Women eligible for maternity care through the Department of Veterans Affairs can expect newborn healthcare for the first week after birth, but a new bipartisan push would extend care for another week.

Sens. Amy Klobuchar (D-Minn.) and Thom Tillis (R-N.C.) introduced the Newborn Care Improvement Act last week to help support veterans as they begin to start families.

“Our brave service members and their families sacrifice so much for our country when they enlist, and it’s our duty to support them when they return home,” said Klobuchar, who is also seeking the Democratic presidential nomination.

“Our bipartisan legislation will help provide men and women in the military with the resources they need to start a happy, healthy family,” Klobuchar said.

VA offers maternity care for some women veterans—through its health care facilities nationwide and private care in the veterans’ communities. But where it stands now, the VA will provide newborn care for only the first week, leaving families scrambling to get health insurance for the newest editions to their family.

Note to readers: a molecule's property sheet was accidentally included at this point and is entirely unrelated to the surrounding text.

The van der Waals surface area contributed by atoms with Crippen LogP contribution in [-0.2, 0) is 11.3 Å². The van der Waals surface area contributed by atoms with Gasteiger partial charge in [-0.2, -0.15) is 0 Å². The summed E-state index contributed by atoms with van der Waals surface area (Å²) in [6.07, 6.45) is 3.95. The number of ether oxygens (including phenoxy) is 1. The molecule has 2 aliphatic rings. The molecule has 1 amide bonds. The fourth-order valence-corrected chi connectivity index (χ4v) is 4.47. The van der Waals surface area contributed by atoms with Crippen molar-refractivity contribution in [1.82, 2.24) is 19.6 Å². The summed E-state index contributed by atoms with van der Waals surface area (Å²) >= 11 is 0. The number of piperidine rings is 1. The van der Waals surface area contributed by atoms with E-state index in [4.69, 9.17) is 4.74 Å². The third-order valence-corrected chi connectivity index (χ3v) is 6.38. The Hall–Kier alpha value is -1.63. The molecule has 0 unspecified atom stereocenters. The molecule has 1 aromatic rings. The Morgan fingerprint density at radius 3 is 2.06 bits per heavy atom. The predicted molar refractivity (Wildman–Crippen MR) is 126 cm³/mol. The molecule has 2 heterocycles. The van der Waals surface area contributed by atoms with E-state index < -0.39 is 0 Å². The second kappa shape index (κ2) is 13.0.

This bill would allow veterans extra time to decide how best to provide care to their child.

Tillis added the increase is following through on a promise “so families can have adequate time to find healthcare for their children.”

“The brave men and women who served in our military deserve the best healthcare for them and their families,” Tillis said.

Pregnant women with a permanent and a total disability rating from a service-connected injury can receive care through VA’s Civilian Health and Medical Program (CHAMPVA), which is not part of the VA’s routine seven-day newborn coverage.